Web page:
Rootbound plants need our help
Plants are used in the park and for our plant sale
Transplanting in the Greenhouse
a special session for core volunteers
 

PLEASE SET CLOCKS AHEAD ONE HOUR ON SATURDAY NIGHT

 

Sunday, March 10, 2013

Restoration Success Story with Graham Buck, MNR

View PINGG invitation to this session

Directions

 

Howard Park Tennis Club, 430 Parkside Drive Toronto, ON M6R 2Z3, 10:30 am to 12:30 pm.

The first light S. of Bloor from Keele. It's the brown building in the back. Please enter via the bottom door.

The presentation will cover a restoration project I started in 2005 for an area called the Grand River Plains. The Grand River Plains, located in North Dumfries Township of Waterloo Region and Brant County/Brantford at the time of European Contact with First Nations, contained 25,000 hectares of tallgrass prairie and oak savanna. This represented 1/4 of southern Ontario's total prairie and savanna, which is estimated to have been roughly 100,000 hectares.

Today less than 50 hectares of tallgrass prairie and oak savanna remains in the Grand River Plains. Work on the most significant remnants began in the late 1990s and by 2005 serious momentum to restore the remnants had been built. However trouble may lie ahead as momentum appears to be decreasing.

Monitoring a tallgrass restoration site
photo: Grand River Conservation Area
Early Fall Asters and Prairie Grasses
High Park Sept. 2012
 

Graham Buck is a Species at Risk Biologist - Guelph District for the Ministry of Natural Resources. His presentation is on his work at The Grand River Conservation Authority

Graham Buck is passionate about the preservation of native landscapes and their recovery through ecological restoration and naturalization. To this end he owns and operates Nith River Native Plants, a company that specializes in native plants and seeds.

Graham also works a Species at Risk Biologist with the Ontario Ministry of Natural Resources where he advises people on the Endangered Species Act and volunteers with the not for profit organization Tallgrass Ontario to recover tallgrass prairie and oak savanna habitats. Graham lives in Guelph, Ontario with his wife Bronwen and two sons Dylan and Roy.

 

 

Sunday, February 24, 2013

Invasive Species Management with Steve Smith

View PINGG invitation to this session

Directions

 

Howard Park Tennis Club, 430 Parkside Drive Toronto, ON M6R 2Z3, 10:30 am to 12:30 pm.

The first light S. of Bloor from Keele. It's the brown building in the back. Please enter via the bottom door.

Learn about the latest techniques and management protocols on invasive species control from someone who has been at the forefront of restoration in Ontario and is currently involved in invasive species management in High Park.

Buckthorn plants produce a huge amount of seeds
Most of our fall work is Buckthorn removal
Invasive Species Removal - Hedge Parseley
Bloor St. N. site July 2012
 

Steve Smith is the founder of Urban Forest Associates Inc.(UFORA)

Steve Smith
founder of Urban Forest Associates Inc.

Steve is a forester and certified arborist with the firm Urban Forest Associates Inc., a small firm in Toronto. He has supervised hundreds of ecological restoration projects throughout Ontario over the past 30 years, working with many partner groups. He has been a member of the Task Force to Bring Back the Don in Toronto since 1991 and is a founder of the Society for Ecological Restoration, Ontario Chapter, and a member of the Ontario Invasive Plant Council.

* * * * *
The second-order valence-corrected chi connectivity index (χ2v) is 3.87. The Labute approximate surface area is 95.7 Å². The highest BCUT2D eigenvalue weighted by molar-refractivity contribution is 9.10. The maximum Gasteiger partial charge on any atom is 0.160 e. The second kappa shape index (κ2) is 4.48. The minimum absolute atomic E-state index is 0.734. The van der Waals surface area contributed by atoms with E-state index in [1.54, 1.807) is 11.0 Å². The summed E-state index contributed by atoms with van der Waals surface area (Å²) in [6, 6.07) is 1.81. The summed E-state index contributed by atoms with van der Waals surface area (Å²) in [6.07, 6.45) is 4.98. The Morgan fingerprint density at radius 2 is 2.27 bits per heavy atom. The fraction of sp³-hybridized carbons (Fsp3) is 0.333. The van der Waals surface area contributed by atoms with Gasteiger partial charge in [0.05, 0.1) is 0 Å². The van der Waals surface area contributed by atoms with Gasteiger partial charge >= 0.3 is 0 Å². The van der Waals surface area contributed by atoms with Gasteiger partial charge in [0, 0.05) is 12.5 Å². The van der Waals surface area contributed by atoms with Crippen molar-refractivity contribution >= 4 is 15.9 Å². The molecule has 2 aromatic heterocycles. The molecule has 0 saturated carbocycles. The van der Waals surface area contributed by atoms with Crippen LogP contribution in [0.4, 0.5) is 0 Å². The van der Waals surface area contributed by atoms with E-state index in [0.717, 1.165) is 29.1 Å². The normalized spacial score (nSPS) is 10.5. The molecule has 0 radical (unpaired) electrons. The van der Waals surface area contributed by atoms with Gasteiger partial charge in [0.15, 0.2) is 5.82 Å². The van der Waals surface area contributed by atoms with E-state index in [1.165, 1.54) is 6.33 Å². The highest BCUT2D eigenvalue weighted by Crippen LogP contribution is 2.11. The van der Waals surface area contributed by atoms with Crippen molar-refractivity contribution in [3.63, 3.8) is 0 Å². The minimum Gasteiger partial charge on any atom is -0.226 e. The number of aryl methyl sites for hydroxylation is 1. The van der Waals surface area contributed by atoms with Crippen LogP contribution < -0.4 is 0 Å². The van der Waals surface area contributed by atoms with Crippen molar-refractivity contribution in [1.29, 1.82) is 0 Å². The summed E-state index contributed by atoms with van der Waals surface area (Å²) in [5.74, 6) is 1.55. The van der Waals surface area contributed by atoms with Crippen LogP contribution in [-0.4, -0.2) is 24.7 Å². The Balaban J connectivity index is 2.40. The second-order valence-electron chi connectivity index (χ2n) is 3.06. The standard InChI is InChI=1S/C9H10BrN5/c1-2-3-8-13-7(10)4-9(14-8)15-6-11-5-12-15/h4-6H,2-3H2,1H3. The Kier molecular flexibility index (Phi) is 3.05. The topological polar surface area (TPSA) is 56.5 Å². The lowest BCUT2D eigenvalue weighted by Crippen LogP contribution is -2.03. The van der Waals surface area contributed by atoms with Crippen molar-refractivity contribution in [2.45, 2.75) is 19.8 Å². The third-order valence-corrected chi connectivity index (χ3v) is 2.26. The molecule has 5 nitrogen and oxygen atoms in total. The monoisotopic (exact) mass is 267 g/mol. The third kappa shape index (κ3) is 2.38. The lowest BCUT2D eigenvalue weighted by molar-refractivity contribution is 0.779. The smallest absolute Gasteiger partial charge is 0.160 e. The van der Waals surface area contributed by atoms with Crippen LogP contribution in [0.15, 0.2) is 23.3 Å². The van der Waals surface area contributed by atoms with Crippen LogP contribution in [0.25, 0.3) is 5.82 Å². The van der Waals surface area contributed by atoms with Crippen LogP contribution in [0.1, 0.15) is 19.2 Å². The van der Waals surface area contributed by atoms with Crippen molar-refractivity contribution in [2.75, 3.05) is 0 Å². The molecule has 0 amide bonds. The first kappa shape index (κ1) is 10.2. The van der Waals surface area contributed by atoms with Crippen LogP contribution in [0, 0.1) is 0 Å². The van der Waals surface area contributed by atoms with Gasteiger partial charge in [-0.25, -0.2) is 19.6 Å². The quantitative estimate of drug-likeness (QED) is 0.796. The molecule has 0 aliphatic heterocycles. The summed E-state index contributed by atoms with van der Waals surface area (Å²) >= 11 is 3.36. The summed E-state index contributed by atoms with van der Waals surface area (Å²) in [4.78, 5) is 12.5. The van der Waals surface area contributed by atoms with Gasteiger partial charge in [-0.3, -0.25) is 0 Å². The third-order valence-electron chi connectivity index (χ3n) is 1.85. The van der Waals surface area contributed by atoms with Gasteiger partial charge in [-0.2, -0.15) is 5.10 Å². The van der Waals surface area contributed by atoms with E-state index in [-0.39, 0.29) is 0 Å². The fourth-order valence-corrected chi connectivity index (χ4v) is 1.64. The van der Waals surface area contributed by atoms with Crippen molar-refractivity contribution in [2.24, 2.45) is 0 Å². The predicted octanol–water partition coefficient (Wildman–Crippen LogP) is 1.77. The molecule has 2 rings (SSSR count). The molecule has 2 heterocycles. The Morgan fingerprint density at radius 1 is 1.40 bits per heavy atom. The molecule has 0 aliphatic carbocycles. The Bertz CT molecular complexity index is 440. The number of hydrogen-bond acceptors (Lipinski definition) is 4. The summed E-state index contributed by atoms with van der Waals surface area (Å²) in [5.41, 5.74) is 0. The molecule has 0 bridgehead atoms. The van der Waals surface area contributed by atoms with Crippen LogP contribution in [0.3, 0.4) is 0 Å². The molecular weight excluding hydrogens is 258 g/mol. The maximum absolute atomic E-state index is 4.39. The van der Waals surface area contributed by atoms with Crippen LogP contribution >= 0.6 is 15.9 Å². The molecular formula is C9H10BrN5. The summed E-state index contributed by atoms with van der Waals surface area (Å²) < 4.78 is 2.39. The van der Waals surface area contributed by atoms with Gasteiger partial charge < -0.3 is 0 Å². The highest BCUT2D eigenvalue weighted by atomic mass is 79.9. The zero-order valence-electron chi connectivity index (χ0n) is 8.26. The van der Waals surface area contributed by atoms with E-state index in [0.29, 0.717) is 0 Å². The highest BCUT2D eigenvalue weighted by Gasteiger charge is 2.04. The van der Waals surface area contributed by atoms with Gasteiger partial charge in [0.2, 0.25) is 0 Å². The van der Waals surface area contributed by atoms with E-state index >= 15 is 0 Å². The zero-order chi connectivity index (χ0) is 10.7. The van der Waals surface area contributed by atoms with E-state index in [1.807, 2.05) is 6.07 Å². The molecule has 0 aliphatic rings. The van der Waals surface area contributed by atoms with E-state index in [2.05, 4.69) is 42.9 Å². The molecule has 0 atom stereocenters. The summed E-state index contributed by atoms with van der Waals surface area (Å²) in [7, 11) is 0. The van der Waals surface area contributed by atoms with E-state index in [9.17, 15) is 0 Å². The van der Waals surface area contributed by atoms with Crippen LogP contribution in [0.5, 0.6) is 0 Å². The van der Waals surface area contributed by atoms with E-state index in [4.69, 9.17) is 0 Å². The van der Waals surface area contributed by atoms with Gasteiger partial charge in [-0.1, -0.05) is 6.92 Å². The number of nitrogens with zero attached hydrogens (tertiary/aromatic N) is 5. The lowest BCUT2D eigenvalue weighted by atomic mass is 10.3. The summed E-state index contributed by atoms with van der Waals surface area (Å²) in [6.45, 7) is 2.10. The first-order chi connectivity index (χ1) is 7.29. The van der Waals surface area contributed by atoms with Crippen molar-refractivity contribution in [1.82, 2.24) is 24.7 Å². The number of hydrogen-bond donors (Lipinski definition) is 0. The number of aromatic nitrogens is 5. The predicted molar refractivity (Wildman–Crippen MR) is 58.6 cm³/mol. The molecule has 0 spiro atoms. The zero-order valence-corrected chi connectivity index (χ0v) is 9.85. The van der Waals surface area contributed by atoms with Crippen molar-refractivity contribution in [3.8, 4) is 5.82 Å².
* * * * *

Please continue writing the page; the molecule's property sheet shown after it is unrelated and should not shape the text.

Steve works with homeowners, businesses and municipalities to manage individual trees, forests and natural gardens. Much of his work involves control of invasive plant species. He is the author of the current invasive plant list used in Ontario.

 

Steve Smith has generously provided us with a copy of his presentation to the High Park Stewards on Feb. 24, 2013. Management of Invasive Species in Toronto Parks This is an excellent practical resource guide. Steve Smith is the founder of Urban Forest Associates Inc.(UFORA)

 

 

Sunday, February 10, 2013

Seed Cleaning in the Greenhouse

View PINGG invitation to this session

Directions Working sessions in the greenhouse are by invitation to our core members (those working on special projects and frequent volunteers) due to space restrictions.

 

10:30 am to 12:30 pm. Meet in front of the Grenadier Restaurant and we will go to the Greenhouse as a group.

If you are taking the subway, give yourself extra time. There is no subway service on Sunday between Kipling and Keele. Shuttle busses will be available.

This session has very limited room (25 people) and is by invitation to core members and frequent VSP volunteers. RSVP to invitation (PINGG) required.

If you are a frequent volunteer and did not receive an invitation by February 3, please contact stewards@highparknature.org.

For more information on using seeds in restoration projects. See page 23 in particular for seed cleaning: - Planting the Seed (pdf) Environment Canada

Seeds collected last year are ready to be cleaned
Greenhouse, Winter 2012
Separating the seeds from the flower pod/head
Sunflowers have one of the easier seeds to clean
 

Sunday, January 27, 2013